AUKUS gaining universal acceptance in Indo-Pacific simply delusional
If the objective of the AUKUS security pact between the United Kingdom, Australia and the United States is to bifurcate the globe into "pro-China" and "anti-China" camps, then that strategy is doomed to fail. In a testament to the looming failure of this dangerous alliance, Southeast Asian states with foreign policy priorities of "non-alignment" have issued calls for de-escalation and denuclearization, which have been echoed since the pact came into force.
Despite the dissemination of nuclear technologies, sharing of sensitive information and defense force partnerships, military engagements have encountered suspicion in the region. If the Morrison, Biden and Johnson administrations believe that the foreign policies of other countries would be fine-tuned to the whims and wishes of AUKUS, the Southeast Asia case demonstrates that they are mistaken.
Take Malaysia and Indonesia for example. It took only days for the two Association of Southeast Asian Nations (ASEAN) member states to jointly express concern over this pact being a potential trigger for an evolving arms race in the region, which might upset the smooth flow of trade and compromise economic prosperity, the bedrock of ASEAN stability. Note that both Jakarta and Kuala Lumpur acknowledge that this security pact is laced with anti-pacifism and is quintessentially a boisterous display of Western power countering a rising China. Strong bilateral relations with the United States or Australia do not preclude the fact that each state will not extend blanket acceptance of such security pacts as each country strives for a demilitarized and denuclearized zone. The presence of nuclear submarines goes against this principle and is simply unacceptable.
US soldiers board a US Air Force aircraft at the airport during their final withdrawal from the country, in Kabul, Afghanistan, August 30, 2021. /CFP
There is also a growing understanding that events across the world, such as the aftermath of the 20-year US war in Afghanistan, are products of flawed doctrines of intervention co-sponsored by Washington's allies. That is precisely why Biden administration officials such as Vice President Kamala Harris and her anti-China tirades during her South East Asia tour earlier were not reciprocated by any ASEAN member state. Note further that the additional nuclear dimension in the region will only reinforce the narrative that imperialist designs and great power rivalry are being pursued, which imperils the neighborhood due to further military buildups and the risk of miscalculations running high. This also explains why even one of the strongest allies of Australia, Singapore, has expressed concern over Canberra's entire plan of acquiring a nuclear-powered fleet. Can Singapore, or any other state for that matter, be blamed for denouncing the pact as disturbing? The answer is no.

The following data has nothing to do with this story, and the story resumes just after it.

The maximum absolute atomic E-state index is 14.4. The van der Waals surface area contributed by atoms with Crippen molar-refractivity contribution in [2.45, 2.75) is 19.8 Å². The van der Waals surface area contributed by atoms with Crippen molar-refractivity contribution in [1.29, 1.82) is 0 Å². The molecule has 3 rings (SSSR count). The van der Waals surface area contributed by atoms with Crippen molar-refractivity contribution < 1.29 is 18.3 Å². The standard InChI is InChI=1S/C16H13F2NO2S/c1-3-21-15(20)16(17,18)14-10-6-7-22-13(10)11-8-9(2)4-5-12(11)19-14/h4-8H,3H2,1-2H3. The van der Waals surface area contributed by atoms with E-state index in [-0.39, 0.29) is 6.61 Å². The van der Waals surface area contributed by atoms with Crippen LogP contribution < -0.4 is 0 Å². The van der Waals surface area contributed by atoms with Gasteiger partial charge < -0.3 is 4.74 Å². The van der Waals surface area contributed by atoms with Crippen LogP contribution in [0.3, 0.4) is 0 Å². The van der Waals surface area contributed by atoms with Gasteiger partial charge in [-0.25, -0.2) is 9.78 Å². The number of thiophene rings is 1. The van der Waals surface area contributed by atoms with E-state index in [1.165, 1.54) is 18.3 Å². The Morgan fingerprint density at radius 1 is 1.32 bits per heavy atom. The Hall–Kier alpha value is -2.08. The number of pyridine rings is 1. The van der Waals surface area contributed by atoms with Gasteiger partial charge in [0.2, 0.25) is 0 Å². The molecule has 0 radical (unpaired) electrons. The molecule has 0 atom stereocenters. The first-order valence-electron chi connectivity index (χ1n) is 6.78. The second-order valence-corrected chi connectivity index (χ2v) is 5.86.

Nuclear-powered submarines cannot be acquired without the future development of nuclear weapons programs, which have proven to be controversial internationally and historically. It also goes against the Non-Proliferation Treaty and the Treaty on the Prohibition of Nuclear Weapons, the latter of which became effective in early 2021 without Australia joining as a signatory. The central tenets of the treaty mandate that all member states will refrain from testing, acquiring, possessing or stockpiling nuclear weapons, yet the Morrison administration has stated that the treaty would go against Australia's security objectives and its alliance with the United States, a nuclear weapons state. Hence, concerns regarding brazen proliferation and a probable deterioration in the deterrence equation in the region are well-founded, logical and principled.
Assurances from AUKUS states regarding the security pact being free of anti-China sentiments will not be bought, given the respective foreign policy priorities of each member state in the Indo-Pacific. In 1995, ASEAN signed the Treaty of Southeast Asia Nuclear Weapon Free Zone, which aims to keep the region denuclearized. However, no nuclear weapons state has signed the treaty. Also, an understanding exists that powers such as the United States are more interested in military buildups and policies of encirclement and attrition than the treaty, which the regional states have historically banked upon.
To believe that AUKUS would gain universal acceptance in the Indo-Pacific would be simply delusional. From the outset, it is a nonstarter.
Hamzah Rifaat Hussain, a former visiting fellow at the Stimson Center in Washington and former assistant researcher at the Islamabad Policy Research Institute, is a TV anchor at Indus News in Pakistan.